Green onions are technically perennials, but not necessarily when grown in containers and in cold regions. They do prefer the air to be between 68 and 78 degrees F, and you can plant new seeds every 3-4 weeks when temperatures are in that range. They take 60-80 days to harvest, so be sure your final planting will be done before first frost.
Recommended variety: Tokyo Long White Bunching/Scallion Onion
Winter kale is much sweeter than summer kale, and it’s even sweetened with a bit of frost. You can continually harvest leaves and let the rest of the plant keep growing, which makes it ideal for containers! Direct sow your seeds about three months before your first frost. Kale is part of the cabbage family, so watch for pests and rot.
Recommended variety: Red Russian Kale Baby Greens
You can direct seed leeks in late summer to harvest through winter and early spring, as they are very cold-tolerant. Watch for diseases like blight and pests that like onions, and remove damaged plants before the issue spreads. They are easily blanched by adding more soil as they grow taller, to have a delicious “root” for soups.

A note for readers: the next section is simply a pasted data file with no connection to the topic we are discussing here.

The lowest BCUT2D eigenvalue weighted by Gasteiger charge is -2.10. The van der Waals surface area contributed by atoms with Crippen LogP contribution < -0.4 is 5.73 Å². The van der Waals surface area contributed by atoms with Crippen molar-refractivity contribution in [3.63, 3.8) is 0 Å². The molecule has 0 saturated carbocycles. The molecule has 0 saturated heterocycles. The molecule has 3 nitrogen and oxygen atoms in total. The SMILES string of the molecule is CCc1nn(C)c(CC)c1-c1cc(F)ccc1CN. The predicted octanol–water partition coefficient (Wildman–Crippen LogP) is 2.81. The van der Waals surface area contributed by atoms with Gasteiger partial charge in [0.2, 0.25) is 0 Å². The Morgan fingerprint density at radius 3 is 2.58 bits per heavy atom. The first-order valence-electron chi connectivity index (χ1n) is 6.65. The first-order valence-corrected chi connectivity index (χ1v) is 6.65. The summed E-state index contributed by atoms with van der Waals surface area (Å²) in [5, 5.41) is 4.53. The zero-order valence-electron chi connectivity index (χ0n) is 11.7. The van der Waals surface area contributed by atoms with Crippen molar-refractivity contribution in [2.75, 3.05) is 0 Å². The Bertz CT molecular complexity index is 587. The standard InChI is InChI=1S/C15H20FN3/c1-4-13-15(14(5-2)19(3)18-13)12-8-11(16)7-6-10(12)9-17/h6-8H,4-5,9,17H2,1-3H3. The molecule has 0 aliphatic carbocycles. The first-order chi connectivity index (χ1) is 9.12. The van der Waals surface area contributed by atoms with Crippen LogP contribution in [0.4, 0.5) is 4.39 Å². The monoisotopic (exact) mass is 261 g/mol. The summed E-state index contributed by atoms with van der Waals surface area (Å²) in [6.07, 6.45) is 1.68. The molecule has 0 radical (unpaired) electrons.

Recommended variety: King Richard Leeks
Lettuce likes cool and damp conditions, but the seeds prefer to germinate when the air temperature is around 70. It also matures quickly for succession planting and harvesting. Check the seed packets of many varieties, as you will find some that take just 35 days and others 70, giving you a lot of options for timing.
Recommended variety: Buttercrunch Butterhead Lettuce
Peas like full sunlight and moist soil, and they also enjoy cool weather. That makes them the perfect container plant for fall. They take just 60-70 days to maturity from seed, so you will be able to enjoy fresh peas in both spring and fall! Peas are very easy to fertilize when planting, and then don’t need much attention beyond water.